With the decrease in the IVI over the year to February 2012, vacancies are 42.1% below the March 2008 peak.
Future job prospects depend on many factors, some of which are difficult to predict. As there may be significant variation between and within States, information on job prospects should be used with caution.
The table below contains selected occupations with good job prospects over the medium term (to 2015-16). The prospects3 are based on employment trends, projected employment growth, unemployment rates, vacancy trends, and other data. For prospects on other occupations, visit Job Outlook (www.joboutlook.gov.au).
Selected Occupational Groups with Good Job Prospects to 2015-164
The Australian Labour Market Update uses the latest available detailed and consistent data at time of production. However, the labour market can change quickly and should be re-assessed prior to making a decision to lodge a visa application. Queries relating to this publication should be emailed to email@example.com.
Australian Labour Market Update Hot Topic – April 2012
Australia – its States and Territories
This Hot Topic focuses on the Australian States and Territories (the States), and provides an overview of the Australian population, its regional distribution and relative economic performance. It is an annual publication included in the April edition of the Australian Labour Market Update.
Unless otherwise stated, data are from the Australian Bureau of Statistics (ABS) Labour Force Survey, February 2012.
THE AUSTRALIAN POPULATION
Australia’s population is concentrated in New South Wales (NSW) and Victoria (with 32.3% and 24.9% of the total population respectively). The States which experienced the strongest population growth over the 12 months to 30 June 2011 were Western Australia (WA, up 2.4%) and Queensland (up 1.7%), while the Northern Territory (NT) experienced the weakest growth (0.4%).
Table A: The Distribution of the Australian Population as at 30 June 2011*
7 302 174
5 621 210
4 580 282
1 656 299
2 349 325
22 618 294
Share of Australian Population (%)
Balance of State
Share of State population aged 15-64 (%)
Population growth (%)**
STATE AND TERRITORY EMPLOYMENT
Trend employment increased in WA (up 3.0%), the NT (up 1.5%), Queensland (up 0.7%), the Australian Capital Territory (ACT, up 0.7%) and South Australia (SA, up 0.5%) over the 12 months to February 2012. Trend employment fell in Tasmania (down 1.2%), Victoria (down 0.9%) and NSW (down 0.5%).
NSW (1.8 million), Victoria (1.4 million) and Queensland (1.1 million) employ the largest number of workers in ‘skilled’ occupations5 (Managers, Professionals, and Technicians and Trades Workers) (original data). The NT recorded the highest employment growth (up 7.2%) over the 12 months to February 2012.
The labour force participation rate is calculated by expressing the labour force as a percentage of the civilian population aged 15 and over. The labour force is based on employed persons plus unemployed persons.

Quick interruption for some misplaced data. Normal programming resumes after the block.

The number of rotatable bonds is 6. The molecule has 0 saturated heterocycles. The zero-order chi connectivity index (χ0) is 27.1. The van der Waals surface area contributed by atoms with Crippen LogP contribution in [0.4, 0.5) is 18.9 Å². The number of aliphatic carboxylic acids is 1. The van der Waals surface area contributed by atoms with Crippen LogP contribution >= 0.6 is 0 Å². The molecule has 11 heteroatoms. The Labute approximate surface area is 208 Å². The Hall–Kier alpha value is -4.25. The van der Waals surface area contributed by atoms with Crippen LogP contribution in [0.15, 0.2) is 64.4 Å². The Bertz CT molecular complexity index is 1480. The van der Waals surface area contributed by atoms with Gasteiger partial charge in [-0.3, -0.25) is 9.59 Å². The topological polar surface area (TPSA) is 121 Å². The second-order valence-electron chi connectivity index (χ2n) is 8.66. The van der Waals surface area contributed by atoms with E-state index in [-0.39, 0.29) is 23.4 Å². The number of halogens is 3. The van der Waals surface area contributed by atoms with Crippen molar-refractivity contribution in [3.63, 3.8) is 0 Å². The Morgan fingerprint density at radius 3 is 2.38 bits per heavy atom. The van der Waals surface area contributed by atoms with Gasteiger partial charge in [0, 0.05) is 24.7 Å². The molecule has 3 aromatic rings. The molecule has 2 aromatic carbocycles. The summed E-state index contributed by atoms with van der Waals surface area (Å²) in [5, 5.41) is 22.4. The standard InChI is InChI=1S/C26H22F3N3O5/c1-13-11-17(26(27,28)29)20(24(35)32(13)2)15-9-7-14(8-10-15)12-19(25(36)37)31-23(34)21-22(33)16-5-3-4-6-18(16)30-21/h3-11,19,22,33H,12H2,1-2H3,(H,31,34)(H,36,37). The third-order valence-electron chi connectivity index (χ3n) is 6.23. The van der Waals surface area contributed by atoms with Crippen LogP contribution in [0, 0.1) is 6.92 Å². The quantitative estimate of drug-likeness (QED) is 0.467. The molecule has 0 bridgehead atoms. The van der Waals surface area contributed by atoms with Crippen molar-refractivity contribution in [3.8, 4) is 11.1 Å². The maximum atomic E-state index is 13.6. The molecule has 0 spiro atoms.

Over the 12 months to February 2012, the labour force participation rate for Australia (trend data) decreased slightly by 0.6 percentage points to 65.2%. The NT and WA recorded the largest increases in the participation rate over this period (2.2 and 0.5 percentage points respectively), with Victoria, the ACT and NSW recording the largest decreases (1.1, 0.8 and 0.7 percentage points respectively).
Full-time employment (trend data) remained steady in the 12 months to February 2012, while part-time employment increased by 0.2%.
Male full-time employment decreased by 0.2% while female full-time employment increased by 0.5%. Male part-time employment decreased by 0.2% while female part-time employment increased by 0.4%.
INDUSTRY BY STATE AND TERRITORY
Data estimating the percentage of employment in each State for each industry (original data) shows the ACT had a relatively high proportion of employed persons in Public Administration and Safety, WA in Mining, Victoria in Manufacturing, Tasmania and SA in Health Care and Social Assistance, and NSW in Financial and Insurance Services. The industries that employ the largest number of persons in Australia are Health Care and Social Assistance followed by Retail Trade, Construction and Manufacturing.
1 Available from www.deewr.gov.au/lmip/default.aspx?LMIP/VacancyReport.
2 The Internet Vacancy Index (IVI) is based on a count of online vacancies newly lodged on SEEK, MyCareer, CareerOne and Australian JobSearch during the month. The data are seasonally adjusted and trended, and then indexed (January 2006 = 100). IVI vacancies have been coded by DEEWR to occupations based on the Australian and New Zealand Standard Classification of Occupations (ANZSCO), First Edition (ABS Cat. No. 1220.0). In view of the trending procedure, figures for the six months prior to the current month are subject to revision.
3 Job prospect ratings are based on ANZSCO, First Edition (ABS Cat. No. 1220.0).
4 This table does not identify all skilled occupations eligible for temporary or permanent migration to Australia. The list of skilled occupations may include occupations with average or below average future job prospects.
5 ANZSCO Major Groups 1 to 3 includes most but not all skilled occupations where the entry level requirement for employment in the Australian labour market is an Australian Qualifications Framework Certificate III or higher qualification.
6 From April 2011, this section is based on ABS trended data, instead of ABS original data (which was used for previous editions).